David has been organising teams across the line and ensuring our responsibilities to maintain the canal path are met. Mowing and tidying has taken place at Borrowash, Spondon, Draycott and Breaston and the results are evident to all. The picture shows the tractor and mower in operation between Station Road, Borrowash and Spondon Bourne. We’ve also taken the opportunity to extend the wing walls at Borrowash Lock so that everything is ready for the relocation of the sewer there. With the next major push planned for Sandiacre we have continued to prepare for Severn Trent works there.
We have undertaken the CCTV survey of the pipes, and surveys of existing manholes, with a surprise or two, but no shocks. The trial pits have been dug in three locations to ac-commodate new manholes where the new sewer changes direction. This shows undisturbed ground as expected and no contamination in the soil samples analysed. We’ve also undertaken a habitat survey with no dangers to the environment identified due to the works. As I write this we are waiting to see if we need to do a DNA test of the water in the lock chamber for Greater Crested Newts. We are also awaiting an arboricultural survey to make sure no trees will be harmed by the works. Once these are complete we expect to get a more detailed design and costing to move the sewer by Severn Trent. Watch this space.
While we wait for these surveys, etc. at Sandiacre the working party team have been undertaking the challenge of removing the tree stump alongside the lock chamber. It’s no easy task to do this with picks, shovels and a handsaw!
No further progress has been made at Chellaston, but the Trust is now looking to re-establish contacts within Derby City Council following the main supporter—Ross McCrystal—losing his seat in the local elections. Of course South Derbyshire District Council continue to be supportive.
It was a case of “after the Lord Mayor’s Show” with our last meeting. Having entertained 40 members for the first meeting we had only a dozen at our last one. I am concerned that we get sufficient numbers to make meetings viable. Now the café is operational we plan to open the café for service (probably on a licensed basis) each month. However it is important that we get the support of members so that we can justify staff wages and pay the speaker.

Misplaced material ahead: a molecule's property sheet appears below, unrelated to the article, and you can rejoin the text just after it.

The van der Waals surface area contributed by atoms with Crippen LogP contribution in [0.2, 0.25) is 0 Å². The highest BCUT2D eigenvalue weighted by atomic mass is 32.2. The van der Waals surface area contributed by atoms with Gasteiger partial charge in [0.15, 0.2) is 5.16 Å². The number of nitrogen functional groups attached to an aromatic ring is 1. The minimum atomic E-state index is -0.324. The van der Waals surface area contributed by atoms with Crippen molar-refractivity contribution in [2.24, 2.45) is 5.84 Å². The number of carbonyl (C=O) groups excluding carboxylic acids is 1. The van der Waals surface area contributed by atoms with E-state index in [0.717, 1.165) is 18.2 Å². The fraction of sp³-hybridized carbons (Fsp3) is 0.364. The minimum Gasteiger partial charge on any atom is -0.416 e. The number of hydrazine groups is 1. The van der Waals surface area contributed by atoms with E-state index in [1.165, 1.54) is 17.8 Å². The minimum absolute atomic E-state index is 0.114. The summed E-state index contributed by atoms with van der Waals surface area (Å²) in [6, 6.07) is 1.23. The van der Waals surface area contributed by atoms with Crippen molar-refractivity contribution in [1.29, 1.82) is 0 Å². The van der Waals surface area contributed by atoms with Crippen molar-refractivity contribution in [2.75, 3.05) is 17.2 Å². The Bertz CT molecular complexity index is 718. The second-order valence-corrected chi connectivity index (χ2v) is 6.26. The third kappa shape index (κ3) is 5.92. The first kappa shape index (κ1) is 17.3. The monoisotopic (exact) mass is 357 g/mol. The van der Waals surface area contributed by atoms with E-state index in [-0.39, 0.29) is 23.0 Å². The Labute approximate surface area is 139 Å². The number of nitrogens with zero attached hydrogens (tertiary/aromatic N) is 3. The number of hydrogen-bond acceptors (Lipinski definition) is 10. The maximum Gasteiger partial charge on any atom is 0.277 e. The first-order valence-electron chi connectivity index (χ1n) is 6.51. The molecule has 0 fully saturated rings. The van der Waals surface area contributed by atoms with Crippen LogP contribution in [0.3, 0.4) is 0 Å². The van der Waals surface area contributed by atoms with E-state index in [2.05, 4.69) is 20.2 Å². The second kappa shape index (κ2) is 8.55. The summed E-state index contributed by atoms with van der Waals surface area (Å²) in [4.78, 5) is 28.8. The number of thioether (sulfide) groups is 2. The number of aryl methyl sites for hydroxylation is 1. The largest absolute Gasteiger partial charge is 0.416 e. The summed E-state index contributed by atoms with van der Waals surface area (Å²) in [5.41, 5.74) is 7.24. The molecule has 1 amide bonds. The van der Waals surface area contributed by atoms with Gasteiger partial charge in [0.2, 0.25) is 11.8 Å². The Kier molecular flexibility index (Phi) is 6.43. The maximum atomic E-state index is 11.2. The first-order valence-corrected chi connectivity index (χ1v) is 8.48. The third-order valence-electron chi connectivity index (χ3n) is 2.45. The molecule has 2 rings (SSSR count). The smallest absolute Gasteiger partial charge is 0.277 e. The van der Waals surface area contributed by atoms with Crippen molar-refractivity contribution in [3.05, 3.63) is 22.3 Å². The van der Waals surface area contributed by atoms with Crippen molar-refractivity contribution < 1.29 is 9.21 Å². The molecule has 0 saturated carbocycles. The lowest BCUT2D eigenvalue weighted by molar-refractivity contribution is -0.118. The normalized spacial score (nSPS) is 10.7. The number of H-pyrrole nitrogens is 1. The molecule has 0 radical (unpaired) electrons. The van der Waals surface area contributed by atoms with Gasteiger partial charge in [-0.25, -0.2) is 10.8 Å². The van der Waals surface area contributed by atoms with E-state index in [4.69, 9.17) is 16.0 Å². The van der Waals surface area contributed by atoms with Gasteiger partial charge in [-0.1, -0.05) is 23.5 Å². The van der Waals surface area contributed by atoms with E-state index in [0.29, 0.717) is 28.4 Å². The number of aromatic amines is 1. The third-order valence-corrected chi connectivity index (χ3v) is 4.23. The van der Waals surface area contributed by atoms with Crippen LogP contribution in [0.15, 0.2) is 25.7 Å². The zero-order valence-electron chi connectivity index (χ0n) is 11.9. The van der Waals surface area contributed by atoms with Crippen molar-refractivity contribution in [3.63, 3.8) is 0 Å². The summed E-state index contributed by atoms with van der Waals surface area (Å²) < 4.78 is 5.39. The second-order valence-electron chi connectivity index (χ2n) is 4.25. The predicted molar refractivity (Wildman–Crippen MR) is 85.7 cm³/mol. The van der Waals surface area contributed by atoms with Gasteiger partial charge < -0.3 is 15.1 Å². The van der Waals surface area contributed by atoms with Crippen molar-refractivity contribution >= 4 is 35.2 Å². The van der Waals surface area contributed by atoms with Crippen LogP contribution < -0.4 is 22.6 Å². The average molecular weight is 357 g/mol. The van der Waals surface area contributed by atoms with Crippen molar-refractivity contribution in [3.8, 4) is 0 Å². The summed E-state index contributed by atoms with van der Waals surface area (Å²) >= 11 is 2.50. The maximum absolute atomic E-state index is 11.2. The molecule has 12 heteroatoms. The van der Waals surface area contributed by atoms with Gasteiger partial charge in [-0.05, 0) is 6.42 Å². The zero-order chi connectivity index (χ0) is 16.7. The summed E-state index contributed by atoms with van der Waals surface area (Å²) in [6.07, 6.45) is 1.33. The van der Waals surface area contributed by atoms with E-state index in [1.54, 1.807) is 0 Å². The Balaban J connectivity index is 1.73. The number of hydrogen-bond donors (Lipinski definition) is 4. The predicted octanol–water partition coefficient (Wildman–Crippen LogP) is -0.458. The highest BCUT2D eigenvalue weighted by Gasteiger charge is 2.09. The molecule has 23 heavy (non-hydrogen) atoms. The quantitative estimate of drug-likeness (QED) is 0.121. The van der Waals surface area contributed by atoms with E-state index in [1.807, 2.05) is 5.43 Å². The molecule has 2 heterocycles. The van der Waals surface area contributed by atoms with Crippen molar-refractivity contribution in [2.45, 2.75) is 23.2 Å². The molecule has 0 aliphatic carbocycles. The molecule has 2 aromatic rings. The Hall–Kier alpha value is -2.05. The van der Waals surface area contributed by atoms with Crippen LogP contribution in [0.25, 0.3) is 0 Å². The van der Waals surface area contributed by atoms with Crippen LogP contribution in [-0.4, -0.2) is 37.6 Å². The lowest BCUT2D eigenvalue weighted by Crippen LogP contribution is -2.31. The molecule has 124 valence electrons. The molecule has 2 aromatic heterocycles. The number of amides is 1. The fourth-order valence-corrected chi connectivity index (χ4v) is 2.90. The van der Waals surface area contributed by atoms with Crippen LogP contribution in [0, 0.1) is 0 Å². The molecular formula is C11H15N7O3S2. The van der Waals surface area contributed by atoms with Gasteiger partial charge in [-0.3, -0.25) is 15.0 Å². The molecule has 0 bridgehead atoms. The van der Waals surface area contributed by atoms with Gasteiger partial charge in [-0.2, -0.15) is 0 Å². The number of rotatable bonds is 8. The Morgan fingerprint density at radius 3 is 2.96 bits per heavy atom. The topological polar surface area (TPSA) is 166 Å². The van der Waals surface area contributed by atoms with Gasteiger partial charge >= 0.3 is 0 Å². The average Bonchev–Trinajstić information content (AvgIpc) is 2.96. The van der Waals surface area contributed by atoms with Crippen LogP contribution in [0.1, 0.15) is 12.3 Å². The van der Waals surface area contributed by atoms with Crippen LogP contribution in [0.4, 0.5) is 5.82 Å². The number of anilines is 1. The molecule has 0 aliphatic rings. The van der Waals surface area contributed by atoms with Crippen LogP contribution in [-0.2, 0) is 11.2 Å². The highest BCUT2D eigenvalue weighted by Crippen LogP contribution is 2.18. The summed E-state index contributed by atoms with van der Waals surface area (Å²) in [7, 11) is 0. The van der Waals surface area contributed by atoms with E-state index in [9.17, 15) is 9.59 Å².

I’ve canvassed some feedback after the last meeting and we are looking again at speaker topics to make them more relevant. I’d like to get further feedback at the 24th May meeting so we can make it as appealing as possible. It may be that we look to replace June’s topic with a presentation on the cottages construction?
Meetings start at 7.30pm.
Tues 24th May Michael Crane Stewart Craven Beeston Lock Cottages
Tues 28th June Rodney Hall The coldest place on earth
Tues 26th July Annual Walk Derby, plans for development of the river and visiting the Riverboat.
Can you help?
I’d like to repeat the request from last month, as I’ve had no feedback to date.
We are looking for the assistance of any member, who can join us at the events below to welcome the public at our stands, either by promoting fun games or by talking about what we are doing. You don’t need lots of knowledge, just a desire to help and a friendly demeanour. Even an hour over lunch (and particularly during the three day August event at Shobnal Meadow) would be most welcome. Training is available and visitors are always fascinated by the “story so far”!
Please email firstname.lastname@example.org if you think you can help!
Spirit of Chellaston: 18th June
National IWA Festival at Burton: 27-29th August
Shardlow Inland Port Festival: 10th September
Take care and I hope to see you soon.